Finally, one can live in an incoherent absurdity. This is the world of the psychotic. It is also the world of hell, of a complete absence of logic or sense. Each moment of time becomes a calamitous novelty, as the psychotic mind perpetually disperses logic and meaning. To a lesser extent, this is also the world of deconstruction and much modern art, but for the denizens of that dark world, it is more of a contained process. For these modern sophisticates, it becomes a sort of parallel vertical world, superficially sharing certain characteristics with the religious. But it is an entirely counterfeit and ephemeral world of no lasting value.
Let us take two examples of the way language and logic are used to describe the horizontal and the vertical with regard to the origins of the cosmos. The horizontal view tells us that the universe is an Improvised Explosive Device that randomly banged into being 13.7 billion years ago. We know this because we can use logic and math to trace the outer edge of this explosion back to when it happened.
But this tells us nothing about the vertical. For that we need an entirely different kind of logic, something like this: "In the beginning God created the heavens and the earth." Now first of all, don't be like our trolls or like religious fundamentalists who get stuck on stupid and attempt to understand this vertical statement in the horizontal sense. In fact, the very point of the statement is to let us know that from the cosmic get-go "there is the vertical (heaven) and the horizontal (earth)."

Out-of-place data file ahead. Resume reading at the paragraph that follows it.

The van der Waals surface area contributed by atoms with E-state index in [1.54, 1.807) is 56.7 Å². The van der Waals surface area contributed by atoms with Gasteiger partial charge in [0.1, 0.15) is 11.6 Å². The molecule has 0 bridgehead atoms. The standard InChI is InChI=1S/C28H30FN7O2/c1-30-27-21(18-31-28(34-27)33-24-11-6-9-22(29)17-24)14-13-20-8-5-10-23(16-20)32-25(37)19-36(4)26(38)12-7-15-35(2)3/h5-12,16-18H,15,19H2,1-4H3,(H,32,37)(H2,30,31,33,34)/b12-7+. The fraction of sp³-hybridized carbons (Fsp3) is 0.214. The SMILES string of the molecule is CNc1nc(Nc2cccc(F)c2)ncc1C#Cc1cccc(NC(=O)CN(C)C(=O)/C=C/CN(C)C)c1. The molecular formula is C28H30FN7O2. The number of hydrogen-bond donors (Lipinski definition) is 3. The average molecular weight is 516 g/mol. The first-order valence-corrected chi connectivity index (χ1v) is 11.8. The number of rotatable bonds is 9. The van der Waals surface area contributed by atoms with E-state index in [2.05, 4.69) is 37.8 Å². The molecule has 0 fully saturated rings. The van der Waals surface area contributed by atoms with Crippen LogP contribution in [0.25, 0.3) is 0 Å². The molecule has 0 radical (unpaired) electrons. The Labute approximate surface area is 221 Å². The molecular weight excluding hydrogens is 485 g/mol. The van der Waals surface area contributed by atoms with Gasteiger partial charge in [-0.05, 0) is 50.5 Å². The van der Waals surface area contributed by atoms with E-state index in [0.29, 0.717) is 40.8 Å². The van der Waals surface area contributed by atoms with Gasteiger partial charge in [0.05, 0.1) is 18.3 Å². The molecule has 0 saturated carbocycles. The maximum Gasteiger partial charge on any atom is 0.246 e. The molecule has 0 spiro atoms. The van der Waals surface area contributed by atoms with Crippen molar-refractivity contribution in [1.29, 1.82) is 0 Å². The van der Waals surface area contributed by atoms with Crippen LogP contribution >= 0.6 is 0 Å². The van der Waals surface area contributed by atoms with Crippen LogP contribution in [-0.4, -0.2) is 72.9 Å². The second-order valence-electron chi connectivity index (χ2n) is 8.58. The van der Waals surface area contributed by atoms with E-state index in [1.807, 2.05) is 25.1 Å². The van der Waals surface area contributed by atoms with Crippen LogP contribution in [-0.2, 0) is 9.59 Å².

As it so happens, if one is going to express the transcendent, the infinite, the eternal, one cannot do so without symbolism, paradox, myth, and wordplay. Wordplay? Absolutely. This is something that has long been known to the great rabbis, who "play" with scripture in order to mine it for its deeper meanings.
Now one of the reasons I like James Joyce is that he was fully aware of two things: that the world is made of language, of the word; and that our reduction of the richness of language to mere logical categories did violence to its creative potential for disclosing the nature of reality. For this reason, his last book, Finnegans Wake, consists solely of elaborate wordplay -- it is one long pun.
In Finnegans Wake, Joyce regards all of human history as one long dream in the mind of a single sleeping individual. Furthermore, the entire book is written in the vertical logic of the dream world, so that anything can symbolize something else and one person can stand for another or for an entire class of people. It is a timeless holographic world in which everything is internally related and happening simultaneously in the now of the dream. And, just as in a dream, there is no clear distinction between reality and imagination, nor is there the principle of non-contradiction that applies to the daytime vertical world of Aristotelian logic.
Unfortunately Joyce died shortly after Finnegans Wake was published, so he never had the opportunity to fully explain what he was trying to accomplish with his dense and seemingly impenetrable language. He saw that there was indeed coherence in the cosmos, but that it was the non-linear, vertical coherence of myth, poetry, theology, imagination, and dreaming.